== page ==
I earlier recommended the 100 V IRFB4310Z and installed them pre-emptively in one of Kurt's PIPs, along with higher-voltage-and-longer-life capacitors. But they only had the same on-resistance and pulsed-current ratings as the IRFB3307. I feel obliged to match, or nearly match, the ratings of the IRFB3077 now, in a 100 V device. I'll let you know what I come up with.
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Post by offgridQLD » Tue, 14 Feb 2017, 18:31

Hopefully some good luck from now on.

That upgraded pip of mine has to deal with a lot surge loads as its main duty now is powering the shed. Particularly the car hoist the spike is significant more so when started under a few ton load. The 16cfm air compressor and a few other things give it a real workout.

Will probably go pop now I have talked it up Image
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Post by andys » Tue, 14 Feb 2017, 19:44

ouch Weber. how old was this unit?

Any idea how exactly would they be seeing anywhere near 75V?

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Post by weber » Tue, 14 Feb 2017, 21:37

andys wrote: ouch Weber. how old was this unit?

Any idea how exactly would they be seeing anywhere near 75V?
Hi andys. It was built in October 2015, but it has only been in use for about 6 months. Admittedly a hot 6 months. I suppose that could have aged the capacitors (Jamicon WL-series 3300 uF 63 V 105°C 2000 hour) sufficiently that they were no longer able to adequately control voltage spikes on the MOSFETs.

I don't know for sure that they are failing on overvoltage, but when you look at their current specs and the fact that there are 4 in parallel, it's very hard to see how 4 MOSFETs capable of 150 A each could be over-current on the start surge of a 1200 W vacuum cleaner, even if the start surge was 10 times that power. Whereas a MOSFET would only need to have more than 75 volts on it for 10 microseconds to take it out. So I am imagining a voltage spike caused by the sudden change in current through stray inductance between the MOSFET and its DC bus capacitors, or possibly the voltage control loop undershooting followed by overshooting.
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Post by weber » Tue, 14 Feb 2017, 22:38

Here's my post from 2 years ago, about upgrading battery-side MOSFETs and caps.
viewtopic.php?title=pip4048ms-inverter& ... 332#p56103

Here are five low-cost 100 V MOSFETs that may be suitable for replacing the existing IRFB3077s. None are more than $5.00 AU or $3.50 US. Most are available from more than one of Digikey, Mouser, Element 14 or RS Components.
MDP1921, TK100E10N1, AOT290L, CSD19535KCS, SUP70040E.

My search has been far from exhaustive. I haven't looked at Mouser at all, and my efforts with Element14 and RS Components were cursory. But I need to get back to work on other things, so I'd be pleased if anyone else can suggest other options, or tell me why any of those above are not suitable, or which they think is the best choice.
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Post by paulvk » Wed, 15 Feb 2017, 00:56

I found these caps 3300uF SLPX332M080A9P3 @20KhZ ESR-0.076 Ripplel-4.04A 80V 100V surge size 22 x 50 3000h at 85C & full ripple element14 1604359 I am thinking of using them.
I have had 3 AC units running off my one PIP system with SCC at 61amps during this time a 1hp pump ran twice as well with no problems so its strange that a 1200w load caused a problem.
I wonder if the lead acid wet cells 225Ah T105s also soak up spikes have less than 1 meter of 50mm welding cable in each leg.
Would lithium with BMS have the ability to absorb spikes?

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Post by weber » Wed, 15 Feb 2017, 01:51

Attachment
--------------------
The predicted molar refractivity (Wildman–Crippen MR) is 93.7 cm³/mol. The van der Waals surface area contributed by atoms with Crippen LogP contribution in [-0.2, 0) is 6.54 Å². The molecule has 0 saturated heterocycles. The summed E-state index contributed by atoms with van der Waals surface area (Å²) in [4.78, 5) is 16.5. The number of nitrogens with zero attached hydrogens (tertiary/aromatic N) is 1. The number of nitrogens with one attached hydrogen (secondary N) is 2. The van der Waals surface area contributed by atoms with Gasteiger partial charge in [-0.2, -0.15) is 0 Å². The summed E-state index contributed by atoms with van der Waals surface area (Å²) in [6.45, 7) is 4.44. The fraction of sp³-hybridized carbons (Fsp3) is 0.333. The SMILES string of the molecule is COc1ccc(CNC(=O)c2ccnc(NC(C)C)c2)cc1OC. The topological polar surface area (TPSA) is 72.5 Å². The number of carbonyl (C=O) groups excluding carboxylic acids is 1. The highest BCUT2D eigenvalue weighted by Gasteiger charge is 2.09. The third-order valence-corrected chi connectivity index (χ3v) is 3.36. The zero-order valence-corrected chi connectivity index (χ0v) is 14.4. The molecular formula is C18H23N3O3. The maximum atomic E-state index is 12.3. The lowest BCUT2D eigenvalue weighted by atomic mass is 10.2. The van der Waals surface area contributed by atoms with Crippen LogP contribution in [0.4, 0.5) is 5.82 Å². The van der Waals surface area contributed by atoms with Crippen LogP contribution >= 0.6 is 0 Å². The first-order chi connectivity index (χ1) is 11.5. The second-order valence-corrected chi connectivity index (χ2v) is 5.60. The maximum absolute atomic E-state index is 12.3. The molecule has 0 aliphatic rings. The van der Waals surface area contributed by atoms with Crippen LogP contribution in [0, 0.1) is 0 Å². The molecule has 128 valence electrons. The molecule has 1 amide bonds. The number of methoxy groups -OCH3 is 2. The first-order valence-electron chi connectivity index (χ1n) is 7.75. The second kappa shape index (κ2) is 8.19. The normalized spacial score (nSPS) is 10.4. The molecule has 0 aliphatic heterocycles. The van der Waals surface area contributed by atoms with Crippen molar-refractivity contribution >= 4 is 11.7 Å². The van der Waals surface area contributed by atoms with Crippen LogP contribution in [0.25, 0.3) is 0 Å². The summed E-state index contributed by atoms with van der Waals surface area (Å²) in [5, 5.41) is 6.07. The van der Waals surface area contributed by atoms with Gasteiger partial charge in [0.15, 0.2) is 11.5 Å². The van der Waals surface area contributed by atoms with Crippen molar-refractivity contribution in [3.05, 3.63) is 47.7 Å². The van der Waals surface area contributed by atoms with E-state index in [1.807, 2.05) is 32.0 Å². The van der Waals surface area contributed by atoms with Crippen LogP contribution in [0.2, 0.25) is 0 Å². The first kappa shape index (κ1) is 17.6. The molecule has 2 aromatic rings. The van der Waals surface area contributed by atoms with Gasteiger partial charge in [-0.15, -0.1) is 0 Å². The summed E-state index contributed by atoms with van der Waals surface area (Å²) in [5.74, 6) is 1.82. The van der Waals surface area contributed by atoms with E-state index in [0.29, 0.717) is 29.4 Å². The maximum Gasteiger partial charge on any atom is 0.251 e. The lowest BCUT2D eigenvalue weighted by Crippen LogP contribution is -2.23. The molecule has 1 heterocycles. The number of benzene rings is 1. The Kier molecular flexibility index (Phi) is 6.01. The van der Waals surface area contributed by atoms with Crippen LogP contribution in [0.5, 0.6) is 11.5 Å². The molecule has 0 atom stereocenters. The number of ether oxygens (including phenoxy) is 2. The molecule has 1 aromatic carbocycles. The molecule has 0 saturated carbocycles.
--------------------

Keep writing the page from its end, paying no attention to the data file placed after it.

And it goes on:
Hi Paul, I agree a 22 mm diameter cap will just fit, although the existing are 18 mm diameter. And height isn't a problem. And they have the right lead spacing (10 mm). And 80 V is a good rating. Ripple current close to the original. I note that every rated hour at 105°C is worth about 4 hours at 85°C. But the real killer is that their ESR is about 5 times greater than the original. It is the ESR, or more precisely the high frequency impedance (which includes the effect of ESL), that is important in this application. The capacitance doesn't really matter. The 80 V caps I put in Kurt's PIP were only 1800 uF, but they had the required low HF impedance.

It's good that we have the option of up to 22 mm diameter now. When I did Kurt's the pairs of caps were so close together there was no option other than 18 mm. So it should be easier to find an 80 V cap with a HF impedance of 15 milliohms or less, now.

The LiFePO4 (160 Ah) battery has a low internal resistance (about 16 milliohms), and we use double 50 mm² cable to connect it, with the battery in shelves directly below the inverter.
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Post by offgridQLD » Wed, 15 Feb 2017, 03:30

Could there be something particular about that vacume cleaner load that caused the voltage spike. The few vacumes I have pulled apart look to have very crude motors.


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Post by weber » Wed, 15 Feb 2017, 04:04

offgridQLD wrote: Could there be something particular about that vacume cleaner load that caused the voltage spike. The few vacumes I have pulled apart look to have very crude motors.

Yes Kurt, it could have been brush arcing. That inverter ran that vacuum cleaner many times over the past 4 months. Coulomb also pointed out to me yesterday that there is an element of Russian-roulette about where the 50 Hz sine wave is at, when the motor is turned on.

I should also mention that we were running firmware in it that we had patched. We've ported our bug-fix and LiFePO4 changes to version 72.70 and were testing it. But our patches have nothing to do with any low-level operations such as gate drive or fast voltage-control loops, and the patched firmware had been operating successfully for two days during which the vacuum cleaner was used several times, not to mention the microwave, kettle and fridge. But no other major appliances were in use at the time of the failure. The load just before the vacuum cleaner was turned on would have been 200 to 400 watts.
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Post by andys » Wed, 15 Feb 2017, 16:32

Now pondering installing "soft start" circuits to my big loads, seems easier than replacing blown components.